In FIG. 1, the alkali-ceramic bead 1 is shown connected to its heating current supply by electrical connections which emanate in a direction perpendicular to the axis of the collector electrode 9. For this configuration, the collector electrode structure immediately surrounding the bead is constructed of an open, screen-like material to allow a symmetrical gas flow field surrounding the bead. In alternative embodiments, the electrical leads to the bead can extend in a direction parallel to the axis and out the top of the collector cylinder 9; and the collector electrode 9 can be formed with a completely solid cylindrical wall.
As shown in FIG. 1, the alkali-ceramic bead 1 is preferably located entirely within the collector electrode 9 so as to produce a well-defined electrical field between the concentric bead and collector structures. This relative positioning of the bead with respect to the collector minimizes the importance of precise location of the bead, and minimizes the bead bias voltage required to achieve efficient negative ion collection. In the present invention, bias voltages of -4 volts to -12 volts are commonly used, in contrast to the hundreds of volts required with prior art devices where the bead was located in an electrical fringe field.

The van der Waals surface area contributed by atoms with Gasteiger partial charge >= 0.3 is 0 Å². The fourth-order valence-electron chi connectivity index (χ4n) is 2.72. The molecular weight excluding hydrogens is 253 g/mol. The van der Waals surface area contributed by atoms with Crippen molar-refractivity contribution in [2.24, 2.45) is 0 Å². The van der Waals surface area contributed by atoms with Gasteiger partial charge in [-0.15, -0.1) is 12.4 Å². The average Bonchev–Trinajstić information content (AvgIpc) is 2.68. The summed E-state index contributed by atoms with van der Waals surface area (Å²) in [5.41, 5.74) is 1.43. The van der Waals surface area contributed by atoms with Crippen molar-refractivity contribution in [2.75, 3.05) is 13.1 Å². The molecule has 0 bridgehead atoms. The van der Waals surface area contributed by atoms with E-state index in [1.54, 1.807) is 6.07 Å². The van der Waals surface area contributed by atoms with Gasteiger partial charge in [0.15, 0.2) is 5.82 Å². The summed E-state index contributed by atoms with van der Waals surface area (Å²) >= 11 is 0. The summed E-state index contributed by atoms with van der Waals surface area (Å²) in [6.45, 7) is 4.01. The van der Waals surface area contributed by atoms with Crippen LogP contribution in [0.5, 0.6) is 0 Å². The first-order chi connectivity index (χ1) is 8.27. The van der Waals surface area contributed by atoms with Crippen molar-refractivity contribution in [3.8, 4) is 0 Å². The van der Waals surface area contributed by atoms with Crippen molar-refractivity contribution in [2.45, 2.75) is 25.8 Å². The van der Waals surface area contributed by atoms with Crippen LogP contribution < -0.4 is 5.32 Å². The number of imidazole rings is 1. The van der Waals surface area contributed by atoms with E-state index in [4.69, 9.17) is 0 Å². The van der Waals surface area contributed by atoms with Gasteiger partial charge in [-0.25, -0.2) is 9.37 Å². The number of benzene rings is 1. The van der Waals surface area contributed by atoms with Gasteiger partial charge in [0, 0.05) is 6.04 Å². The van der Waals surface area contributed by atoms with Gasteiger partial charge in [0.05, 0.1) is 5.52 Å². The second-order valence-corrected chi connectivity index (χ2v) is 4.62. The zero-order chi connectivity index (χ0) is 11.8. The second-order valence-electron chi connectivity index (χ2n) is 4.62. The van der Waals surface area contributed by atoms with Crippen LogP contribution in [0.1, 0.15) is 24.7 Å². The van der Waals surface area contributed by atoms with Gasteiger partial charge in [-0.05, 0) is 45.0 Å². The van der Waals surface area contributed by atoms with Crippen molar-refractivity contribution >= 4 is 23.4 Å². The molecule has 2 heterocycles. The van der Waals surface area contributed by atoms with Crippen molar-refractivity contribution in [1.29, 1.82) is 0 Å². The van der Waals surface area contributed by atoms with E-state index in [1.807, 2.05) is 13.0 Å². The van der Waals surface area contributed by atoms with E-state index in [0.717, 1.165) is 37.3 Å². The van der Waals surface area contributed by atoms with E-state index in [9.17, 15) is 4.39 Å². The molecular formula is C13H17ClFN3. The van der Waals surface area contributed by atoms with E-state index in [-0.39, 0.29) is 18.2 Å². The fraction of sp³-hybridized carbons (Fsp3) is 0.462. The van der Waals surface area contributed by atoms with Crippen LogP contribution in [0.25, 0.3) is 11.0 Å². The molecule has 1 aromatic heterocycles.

For the specific detection of nitrogen and phosphorus compounds, typical flow rates for gases supplied to the detector are as follows:
______________________________________Gases Flow Rates______________________________________Air through passageway 6 150 ml/min to 250 ml/minHydrogen through passageway 4 3 ml/min to 5 ml/minSample compounds contained in 10 ml/min to 100 ml/minan inert gas such as nitrogenor helium through passageway 4______________________________________